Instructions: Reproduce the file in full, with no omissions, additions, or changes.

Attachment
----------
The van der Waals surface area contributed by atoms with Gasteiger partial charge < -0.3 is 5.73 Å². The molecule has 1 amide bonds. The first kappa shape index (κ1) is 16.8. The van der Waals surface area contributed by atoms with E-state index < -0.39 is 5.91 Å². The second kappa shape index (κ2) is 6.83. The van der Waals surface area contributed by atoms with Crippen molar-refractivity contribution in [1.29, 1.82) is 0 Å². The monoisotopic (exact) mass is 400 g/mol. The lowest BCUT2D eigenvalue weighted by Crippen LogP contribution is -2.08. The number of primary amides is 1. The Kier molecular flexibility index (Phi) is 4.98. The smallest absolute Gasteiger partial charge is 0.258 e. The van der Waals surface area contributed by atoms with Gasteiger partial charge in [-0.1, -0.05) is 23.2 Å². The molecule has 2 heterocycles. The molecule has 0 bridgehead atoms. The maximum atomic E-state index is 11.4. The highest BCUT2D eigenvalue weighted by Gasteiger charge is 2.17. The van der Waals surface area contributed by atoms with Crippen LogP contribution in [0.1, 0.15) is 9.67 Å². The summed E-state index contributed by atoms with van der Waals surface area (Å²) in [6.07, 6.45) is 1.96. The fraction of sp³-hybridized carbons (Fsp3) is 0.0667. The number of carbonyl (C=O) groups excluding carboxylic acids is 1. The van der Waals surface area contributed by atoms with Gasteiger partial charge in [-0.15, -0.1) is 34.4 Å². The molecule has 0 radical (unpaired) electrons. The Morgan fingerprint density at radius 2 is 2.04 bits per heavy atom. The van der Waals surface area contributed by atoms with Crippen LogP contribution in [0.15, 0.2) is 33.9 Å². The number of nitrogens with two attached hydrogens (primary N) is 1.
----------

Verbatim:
The van der Waals surface area contributed by atoms with Gasteiger partial charge < -0.3 is 5.73 Å². The molecule has 1 amide bonds. The first kappa shape index (κ1) is 16.8. The van der Waals surface area contributed by atoms with E-state index < -0.39 is 5.91 Å². The second kappa shape index (κ2) is 6.83. The van der Waals surface area contributed by atoms with Crippen molar-refractivity contribution in [1.29, 1.82) is 0 Å². The monoisotopic (exact) mass is 400 g/mol. The lowest BCUT2D eigenvalue weighted by Crippen LogP contribution is -2.08. The number of primary amides is 1. The Kier molecular flexibility index (Phi) is 4.98. The smallest absolute Gasteiger partial charge is 0.258 e. The van der Waals surface area contributed by atoms with Gasteiger partial charge in [-0.1, -0.05) is 23.2 Å². The molecule has 2 heterocycles. The molecule has 0 bridgehead atoms. The maximum atomic E-state index is 11.4. The highest BCUT2D eigenvalue weighted by Gasteiger charge is 2.17. The van der Waals surface area contributed by atoms with Crippen LogP contribution in [0.1, 0.15) is 9.67 Å². The summed E-state index contributed by atoms with van der Waals surface area (Å²) in [6.07, 6.45) is 1.96. The fraction of sp³-hybridized carbons (Fsp3) is 0.0667. The number of carbonyl (C=O) groups excluding carboxylic acids is 1. The van der Waals surface area contributed by atoms with Gasteiger partial charge in [-0.15, -0.1) is 34.4 Å². The molecule has 0 radical (unpaired) electrons. The Morgan fingerprint density at radius 2 is 2.04 bits per heavy atom. The van der Waals surface area contributed by atoms with Crippen LogP contribution in [0.15, 0.2) is 33.9 Å². The number of nitrogens with two attached hydrogens (primary N) is 1.